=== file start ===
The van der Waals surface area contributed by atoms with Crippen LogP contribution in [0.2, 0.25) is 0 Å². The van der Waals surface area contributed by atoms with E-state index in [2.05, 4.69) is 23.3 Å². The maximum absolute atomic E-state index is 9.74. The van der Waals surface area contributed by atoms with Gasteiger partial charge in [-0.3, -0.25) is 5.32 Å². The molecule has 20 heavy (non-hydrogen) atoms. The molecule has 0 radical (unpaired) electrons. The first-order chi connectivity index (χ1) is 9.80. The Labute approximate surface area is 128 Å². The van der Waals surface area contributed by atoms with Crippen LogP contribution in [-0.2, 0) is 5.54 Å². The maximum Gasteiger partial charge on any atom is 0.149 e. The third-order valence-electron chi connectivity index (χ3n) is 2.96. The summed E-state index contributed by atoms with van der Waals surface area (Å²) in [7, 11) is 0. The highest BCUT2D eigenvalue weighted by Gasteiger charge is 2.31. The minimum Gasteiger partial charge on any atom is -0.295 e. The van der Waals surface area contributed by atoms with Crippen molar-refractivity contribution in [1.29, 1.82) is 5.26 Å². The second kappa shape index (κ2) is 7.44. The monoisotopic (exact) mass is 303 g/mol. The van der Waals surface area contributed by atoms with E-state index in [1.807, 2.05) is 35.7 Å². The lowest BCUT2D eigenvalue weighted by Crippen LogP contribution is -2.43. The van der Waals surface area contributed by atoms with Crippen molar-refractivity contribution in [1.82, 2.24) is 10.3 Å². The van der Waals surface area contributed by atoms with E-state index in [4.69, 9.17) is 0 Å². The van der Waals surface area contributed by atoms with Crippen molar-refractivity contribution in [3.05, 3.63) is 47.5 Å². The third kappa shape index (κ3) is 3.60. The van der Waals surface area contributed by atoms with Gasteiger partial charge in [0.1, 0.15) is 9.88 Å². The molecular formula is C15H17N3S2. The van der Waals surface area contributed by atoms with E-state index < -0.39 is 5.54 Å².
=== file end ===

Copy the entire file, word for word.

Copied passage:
The van der Waals surface area contributed by atoms with Crippen LogP contribution in [0.2, 0.25) is 0 Å². The van der Waals surface area contributed by atoms with E-state index in [2.05, 4.69) is 23.3 Å². The maximum absolute atomic E-state index is 9.74. The van der Waals surface area contributed by atoms with Gasteiger partial charge in [-0.3, -0.25) is 5.32 Å². The molecule has 20 heavy (non-hydrogen) atoms. The molecule has 0 radical (unpaired) electrons. The first-order chi connectivity index (χ1) is 9.80. The Labute approximate surface area is 128 Å². The van der Waals surface area contributed by atoms with Crippen LogP contribution in [-0.2, 0) is 5.54 Å². The maximum Gasteiger partial charge on any atom is 0.149 e. The third-order valence-electron chi connectivity index (χ3n) is 2.96. The summed E-state index contributed by atoms with van der Waals surface area (Å²) in [7, 11) is 0. The highest BCUT2D eigenvalue weighted by Gasteiger charge is 2.31. The minimum Gasteiger partial charge on any atom is -0.295 e. The van der Waals surface area contributed by atoms with Crippen molar-refractivity contribution in [1.29, 1.82) is 5.26 Å². The second kappa shape index (κ2) is 7.44. The monoisotopic (exact) mass is 303 g/mol. The van der Waals surface area contributed by atoms with E-state index in [1.807, 2.05) is 35.7 Å². The lowest BCUT2D eigenvalue weighted by Crippen LogP contribution is -2.43. The van der Waals surface area contributed by atoms with Crippen molar-refractivity contribution in [1.82, 2.24) is 10.3 Å². The van der Waals surface area contributed by atoms with E-state index in [4.69, 9.17) is 0 Å². The van der Waals surface area contributed by atoms with Crippen molar-refractivity contribution in [3.05, 3.63) is 47.5 Å². The third kappa shape index (κ3) is 3.60. The van der Waals surface area contributed by atoms with Gasteiger partial charge in [0.1, 0.15) is 9.88 Å². The molecular formula is C15H17N3S2. The van der Waals surface area contributed by atoms with E-state index < -0.39 is 5.54 Å².